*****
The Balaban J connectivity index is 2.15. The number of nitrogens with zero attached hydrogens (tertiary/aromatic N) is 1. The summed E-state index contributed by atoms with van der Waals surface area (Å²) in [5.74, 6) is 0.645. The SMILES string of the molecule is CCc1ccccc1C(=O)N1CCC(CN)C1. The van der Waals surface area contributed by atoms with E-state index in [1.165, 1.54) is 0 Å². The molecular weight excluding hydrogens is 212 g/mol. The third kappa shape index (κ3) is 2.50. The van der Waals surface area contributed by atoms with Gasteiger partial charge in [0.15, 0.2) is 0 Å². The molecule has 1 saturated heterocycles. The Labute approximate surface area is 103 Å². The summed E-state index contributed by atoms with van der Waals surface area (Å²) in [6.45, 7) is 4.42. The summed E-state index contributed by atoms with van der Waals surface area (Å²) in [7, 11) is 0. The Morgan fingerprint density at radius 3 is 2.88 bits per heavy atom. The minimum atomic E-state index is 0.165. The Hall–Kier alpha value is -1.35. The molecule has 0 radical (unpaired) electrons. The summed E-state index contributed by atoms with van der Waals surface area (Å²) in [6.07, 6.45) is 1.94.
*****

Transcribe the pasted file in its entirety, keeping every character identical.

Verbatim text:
The Balaban J connectivity index is 2.15. The number of nitrogens with zero attached hydrogens (tertiary/aromatic N) is 1. The summed E-state index contributed by atoms with van der Waals surface area (Å²) in [5.74, 6) is 0.645. The SMILES string of the molecule is CCc1ccccc1C(=O)N1CCC(CN)C1. The van der Waals surface area contributed by atoms with E-state index in [1.165, 1.54) is 0 Å². The molecular weight excluding hydrogens is 212 g/mol. The third kappa shape index (κ3) is 2.50. The van der Waals surface area contributed by atoms with Gasteiger partial charge in [0.15, 0.2) is 0 Å². The molecule has 1 saturated heterocycles. The Labute approximate surface area is 103 Å². The summed E-state index contributed by atoms with van der Waals surface area (Å²) in [6.45, 7) is 4.42. The summed E-state index contributed by atoms with van der Waals surface area (Å²) in [7, 11) is 0. The Morgan fingerprint density at radius 3 is 2.88 bits per heavy atom. The minimum atomic E-state index is 0.165. The Hall–Kier alpha value is -1.35. The molecule has 0 radical (unpaired) electrons. The summed E-state index contributed by atoms with van der Waals surface area (Å²) in [6.07, 6.45) is 1.94.